Adverse drug reaction reporting in the UK

David J McLernon, Christine M Bond, Philip C Hannaford, Margaret C Watson, Amanda J Lee, Lorna Hazell, Anthony Avery, Yellow Card Study Collaboration

Research output: Contribution to journalArticle

62 Citations (Scopus)

Abstract

BACKGROUND: In the UK, spontaneous reporting of suspected adverse drug reactions (ADRs) by healthcare professionals has been in operation since 1964 through the Yellow Card Scheme (YCS). From 2005, patients themselves have been able to submit Yellow Card reports.OBJECTIVE: To compare patient characteristics, suspected drugs and suspected ADRs reported by patients with those reported by healthcare professionals using the YCS.DESIGN AND SETTING: Retrospective observational study in the UK.METHODS: Participants were patients reported to the Medicines and Healthcare products Regulatory Agency (MHRA), either by themselves, a representative or a healthcare professional, as having one or more suspected ADRs between October 2005 and September 2007. The main outcome measures were ADRs and time taken to report.RESULTS: In total, 26 129 Yellow Card reports from patients and healthcare professionals were received from the MHRA for the 2-year study period (19.8% patient and 80.2% healthcare professional). More Yellow Card reports were made for female than male patients (p <0.001). Patients reported a significantly higher number of suspected ADRs per report than healthcare professionals (median [interquartile range {IQR}] of 3 [2-5] vs 2 [1-3], respectively; p <0.001). A higher proportion of patient reports (16.1%) contained more than one suspect drug than healthcare professional reports (9%; p <0.001). Healthcare professional reports had a higher proportion of ADRs that caused hospitalization (18.8% vs 12.9%), were life threatening (11.1% vs 6.2%) or caused death (2.6% vs 0.7%) than patient reports (all p <0.001). Patient reporters took a significantly longer time to report their reaction than healthcare professionals (median [IQR] of 104 [27-463] vs 28 [13-75] days respectively; p <0.001). Direct comparisons of the seriousness of the ADRs were not possible because of important differences between patient and healthcare professional versions of the Yellow Cards.CONCLUSIONS: This is the first substantial, published study in the UK to compare Yellow Card reports from patients and healthcare professionals. Whilst patients report more suspected ADRs to more suspect drugs than healthcare professionals, healthcare professionals tend to report more serious reactions that result in hospitalization, are life threatening or cause death. Further research is required to investigate the extent to which the extra information from patient reporters contributes to signal identification when assessing drug safety.
LanguageEnglish
Pages775-788
Number of pages14
JournalDrug Safety
Volume33
Issue number9
DOIs
Publication statusPublished - 1 Sep 2010

Fingerprint

Drug-Related Side Effects and Adverse Reactions
Delivery of Health Care
Pharmaceutical Preparations
Hospitalization
Observational Studies
Cause of Death
Retrospective Studies

Keywords

  • adult
  • adverse drug reaction reporting systems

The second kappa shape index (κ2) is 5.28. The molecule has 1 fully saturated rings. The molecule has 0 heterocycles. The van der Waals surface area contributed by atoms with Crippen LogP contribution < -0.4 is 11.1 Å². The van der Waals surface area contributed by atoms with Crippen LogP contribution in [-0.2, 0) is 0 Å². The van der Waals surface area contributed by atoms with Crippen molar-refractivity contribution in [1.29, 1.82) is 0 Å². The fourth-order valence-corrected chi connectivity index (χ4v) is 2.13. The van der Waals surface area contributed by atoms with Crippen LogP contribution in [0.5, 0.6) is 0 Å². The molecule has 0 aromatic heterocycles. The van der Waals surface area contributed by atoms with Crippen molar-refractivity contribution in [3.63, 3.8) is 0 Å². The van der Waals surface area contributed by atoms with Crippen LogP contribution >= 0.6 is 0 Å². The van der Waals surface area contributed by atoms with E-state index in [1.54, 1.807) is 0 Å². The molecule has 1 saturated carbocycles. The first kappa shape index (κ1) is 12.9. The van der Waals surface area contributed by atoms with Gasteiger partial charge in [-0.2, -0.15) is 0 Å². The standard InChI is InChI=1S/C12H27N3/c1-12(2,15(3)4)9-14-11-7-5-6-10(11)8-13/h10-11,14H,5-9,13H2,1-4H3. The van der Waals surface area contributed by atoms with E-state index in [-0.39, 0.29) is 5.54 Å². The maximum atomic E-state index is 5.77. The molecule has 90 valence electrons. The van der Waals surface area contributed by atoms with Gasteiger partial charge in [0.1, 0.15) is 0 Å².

• aged
  • drug-related side effects and adverse reactions
  • female
  • Great Britain
  • health personnel
  • humans
  • male
  • middle aged
  • patients
  • retrospective studies
  • sex factors
  • time factors

Cite this

Yellow Card Study Collaboration. / Adverse drug reaction reporting in the UK. 2010 ; Vol. 33, No. 9. pp. 775-788.
@article{5fdca352e11d433c99437a998b4f3fb8,
title = "Adverse drug reaction reporting in the UK",
abstract = "BACKGROUND: In the UK, spontaneous reporting of suspected adverse drug reactions (ADRs) by healthcare professionals has been in operation since 1964 through the Yellow Card Scheme (YCS). From 2005, patients themselves have been able to submit Yellow Card reports.OBJECTIVE: To compare patient characteristics, suspected drugs and suspected ADRs reported by patients with those reported by healthcare professionals using the YCS.DESIGN AND SETTING: Retrospective observational study in the UK.METHODS: Participants were patients reported to the Medicines and Healthcare products Regulatory Agency (MHRA), either by themselves, a representative or a healthcare professional, as having one or more suspected ADRs between October 2005 and September 2007. The main outcome measures were ADRs and time taken to report.RESULTS: In total, 26 129 Yellow Card reports from patients and healthcare professionals were received from the MHRA for the 2-year study period (19.8{\%} patient and 80.2{\%} healthcare professional). More Yellow Card reports were made for female than male patients (p <0.001). Patients reported a significantly higher number of suspected ADRs per report than healthcare professionals (median [interquartile range {IQR}] of 3 [2-5] vs 2 [1-3], respectively; p <0.001). A higher proportion of patient reports (16.1{\%}) contained more than one suspect drug than healthcare professional reports (9{\%}; p <0.001). Healthcare professional reports had a higher proportion of ADRs that caused hospitalization (18.8{\%} vs 12.9{\%}), were life threatening (11.1{\%} vs 6.2{\%}) or caused death (2.6{\%} vs 0.7{\%}) than patient reports (all p <0.001). Patient reporters took a significantly longer time to report their reaction than healthcare professionals (median [IQR] of 104 [27-463] vs 28 [13-75] days respectively; p <0.001). Direct comparisons of the seriousness of the ADRs were not possible because of important differences between patient and healthcare professional versions of the Yellow Cards.CONCLUSIONS: This is the first substantial, published study in the UK to compare Yellow Card reports from patients and healthcare professionals. Whilst patients report more suspected ADRs to more suspect drugs than healthcare professionals, healthcare professionals tend to report more serious reactions that result in hospitalization, are life threatening or cause death. Further research is required to investigate the extent to which the extra information from patient reporters contributes to signal identification when assessing drug safety.",
keywords = "adult, adverse drug reaction reporting systems, aged, drug-related side effects and adverse reactions, female, Great Britain, health personnel, humans, male, middle aged, patients, retrospective studies, sex factors, time factors",